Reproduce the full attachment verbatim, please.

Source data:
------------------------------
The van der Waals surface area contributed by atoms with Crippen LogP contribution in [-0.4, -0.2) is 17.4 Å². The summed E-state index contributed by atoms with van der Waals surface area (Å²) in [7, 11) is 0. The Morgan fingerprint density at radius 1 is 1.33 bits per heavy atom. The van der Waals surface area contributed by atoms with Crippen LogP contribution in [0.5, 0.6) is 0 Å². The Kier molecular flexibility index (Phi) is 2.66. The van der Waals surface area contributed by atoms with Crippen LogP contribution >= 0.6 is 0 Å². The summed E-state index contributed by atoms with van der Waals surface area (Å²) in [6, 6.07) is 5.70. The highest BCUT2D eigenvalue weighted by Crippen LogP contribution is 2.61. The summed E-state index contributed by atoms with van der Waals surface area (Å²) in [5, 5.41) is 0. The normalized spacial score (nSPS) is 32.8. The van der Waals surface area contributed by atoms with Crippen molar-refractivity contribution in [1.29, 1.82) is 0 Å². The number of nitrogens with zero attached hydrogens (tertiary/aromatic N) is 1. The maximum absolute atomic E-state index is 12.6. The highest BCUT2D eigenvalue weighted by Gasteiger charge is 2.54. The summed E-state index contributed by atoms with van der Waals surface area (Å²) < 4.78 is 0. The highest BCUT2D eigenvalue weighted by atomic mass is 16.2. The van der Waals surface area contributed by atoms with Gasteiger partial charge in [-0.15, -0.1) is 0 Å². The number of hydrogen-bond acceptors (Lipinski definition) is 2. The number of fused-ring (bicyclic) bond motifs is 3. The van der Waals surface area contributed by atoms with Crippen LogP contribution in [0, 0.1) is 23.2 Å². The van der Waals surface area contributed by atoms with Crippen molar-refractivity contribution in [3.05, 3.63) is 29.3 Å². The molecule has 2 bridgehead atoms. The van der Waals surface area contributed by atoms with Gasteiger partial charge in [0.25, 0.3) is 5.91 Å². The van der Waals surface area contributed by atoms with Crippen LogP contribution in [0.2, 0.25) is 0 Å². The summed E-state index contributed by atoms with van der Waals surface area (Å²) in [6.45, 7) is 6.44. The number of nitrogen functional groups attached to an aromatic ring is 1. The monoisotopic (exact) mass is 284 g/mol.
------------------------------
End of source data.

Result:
The van der Waals surface area contributed by atoms with Crippen LogP contribution in [-0.4, -0.2) is 17.4 Å². The summed E-state index contributed by atoms with van der Waals surface area (Å²) in [7, 11) is 0. The Morgan fingerprint density at radius 1 is 1.33 bits per heavy atom. The van der Waals surface area contributed by atoms with Crippen LogP contribution in [0.5, 0.6) is 0 Å². The Kier molecular flexibility index (Phi) is 2.66. The van der Waals surface area contributed by atoms with Crippen LogP contribution >= 0.6 is 0 Å². The summed E-state index contributed by atoms with van der Waals surface area (Å²) in [6, 6.07) is 5.70. The highest BCUT2D eigenvalue weighted by Crippen LogP contribution is 2.61. The summed E-state index contributed by atoms with van der Waals surface area (Å²) in [5, 5.41) is 0. The normalized spacial score (nSPS) is 32.8. The van der Waals surface area contributed by atoms with Crippen molar-refractivity contribution in [1.29, 1.82) is 0 Å². The number of nitrogens with zero attached hydrogens (tertiary/aromatic N) is 1. The maximum absolute atomic E-state index is 12.6. The highest BCUT2D eigenvalue weighted by Gasteiger charge is 2.54. The summed E-state index contributed by atoms with van der Waals surface area (Å²) < 4.78 is 0. The highest BCUT2D eigenvalue weighted by atomic mass is 16.2. The van der Waals surface area contributed by atoms with Gasteiger partial charge in [-0.15, -0.1) is 0 Å². The number of hydrogen-bond acceptors (Lipinski definition) is 2. The number of fused-ring (bicyclic) bond motifs is 3. The van der Waals surface area contributed by atoms with Crippen LogP contribution in [0, 0.1) is 23.2 Å². The van der Waals surface area contributed by atoms with Crippen molar-refractivity contribution in [3.05, 3.63) is 29.3 Å². The molecule has 2 bridgehead atoms. The van der Waals surface area contributed by atoms with Gasteiger partial charge in [0.25, 0.3) is 5.91 Å². The van der Waals surface area contributed by atoms with Crippen LogP contribution in [0.2, 0.25) is 0 Å². The summed E-state index contributed by atoms with van der Waals surface area (Å²) in [6.45, 7) is 6.44. The number of nitrogen functional groups attached to an aromatic ring is 1. The monoisotopic (exact) mass is 284 g/mol.